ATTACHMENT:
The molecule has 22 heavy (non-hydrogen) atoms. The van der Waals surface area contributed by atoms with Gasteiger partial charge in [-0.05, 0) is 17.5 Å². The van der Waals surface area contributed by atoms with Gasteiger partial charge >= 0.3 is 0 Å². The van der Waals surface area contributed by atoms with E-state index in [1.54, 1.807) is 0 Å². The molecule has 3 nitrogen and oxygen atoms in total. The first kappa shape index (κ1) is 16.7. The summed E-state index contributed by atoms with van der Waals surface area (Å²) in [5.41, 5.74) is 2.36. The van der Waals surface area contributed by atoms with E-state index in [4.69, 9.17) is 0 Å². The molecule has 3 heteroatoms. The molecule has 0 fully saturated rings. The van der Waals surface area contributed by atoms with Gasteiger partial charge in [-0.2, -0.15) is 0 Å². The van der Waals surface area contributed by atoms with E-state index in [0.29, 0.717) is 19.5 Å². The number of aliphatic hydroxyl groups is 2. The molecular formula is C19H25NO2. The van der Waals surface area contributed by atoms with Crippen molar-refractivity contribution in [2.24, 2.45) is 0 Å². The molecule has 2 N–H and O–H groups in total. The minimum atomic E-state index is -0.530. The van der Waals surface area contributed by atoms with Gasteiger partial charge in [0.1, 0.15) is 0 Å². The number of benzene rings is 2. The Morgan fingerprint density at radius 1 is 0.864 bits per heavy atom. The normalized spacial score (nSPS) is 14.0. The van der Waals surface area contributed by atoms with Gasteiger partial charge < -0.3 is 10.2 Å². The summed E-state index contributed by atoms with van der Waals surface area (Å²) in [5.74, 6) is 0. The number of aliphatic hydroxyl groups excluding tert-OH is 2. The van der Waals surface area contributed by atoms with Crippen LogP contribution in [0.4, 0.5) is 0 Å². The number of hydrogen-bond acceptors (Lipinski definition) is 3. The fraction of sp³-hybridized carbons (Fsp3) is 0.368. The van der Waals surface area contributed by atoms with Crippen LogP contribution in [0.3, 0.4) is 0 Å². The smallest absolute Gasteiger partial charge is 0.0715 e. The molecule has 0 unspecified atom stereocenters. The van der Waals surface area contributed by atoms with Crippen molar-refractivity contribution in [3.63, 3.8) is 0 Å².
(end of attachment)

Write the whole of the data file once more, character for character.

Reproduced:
The molecule has 22 heavy (non-hydrogen) atoms. The van der Waals surface area contributed by atoms with Gasteiger partial charge in [-0.05, 0) is 17.5 Å². The van der Waals surface area contributed by atoms with Gasteiger partial charge >= 0.3 is 0 Å². The van der Waals surface area contributed by atoms with E-state index in [1.54, 1.807) is 0 Å². The molecule has 3 nitrogen and oxygen atoms in total. The first kappa shape index (κ1) is 16.7. The summed E-state index contributed by atoms with van der Waals surface area (Å²) in [5.41, 5.74) is 2.36. The van der Waals surface area contributed by atoms with E-state index in [4.69, 9.17) is 0 Å². The molecule has 3 heteroatoms. The molecule has 0 fully saturated rings. The van der Waals surface area contributed by atoms with Gasteiger partial charge in [-0.2, -0.15) is 0 Å². The van der Waals surface area contributed by atoms with E-state index in [0.29, 0.717) is 19.5 Å². The number of aliphatic hydroxyl groups is 2. The molecular formula is C19H25NO2. The van der Waals surface area contributed by atoms with Crippen molar-refractivity contribution in [2.24, 2.45) is 0 Å². The molecule has 2 N–H and O–H groups in total. The minimum atomic E-state index is -0.530. The van der Waals surface area contributed by atoms with Gasteiger partial charge in [0.1, 0.15) is 0 Å². The number of benzene rings is 2. The Morgan fingerprint density at radius 1 is 0.864 bits per heavy atom. The normalized spacial score (nSPS) is 14.0. The van der Waals surface area contributed by atoms with Gasteiger partial charge < -0.3 is 10.2 Å². The summed E-state index contributed by atoms with van der Waals surface area (Å²) in [5.74, 6) is 0. The number of aliphatic hydroxyl groups excluding tert-OH is 2. The van der Waals surface area contributed by atoms with Crippen LogP contribution in [0.4, 0.5) is 0 Å². The number of hydrogen-bond acceptors (Lipinski definition) is 3. The fraction of sp³-hybridized carbons (Fsp3) is 0.368. The van der Waals surface area contributed by atoms with Crippen LogP contribution in [0.3, 0.4) is 0 Å². The smallest absolute Gasteiger partial charge is 0.0715 e. The molecule has 0 unspecified atom stereocenters. The van der Waals surface area contributed by atoms with Crippen molar-refractivity contribution in [3.63, 3.8) is 0 Å².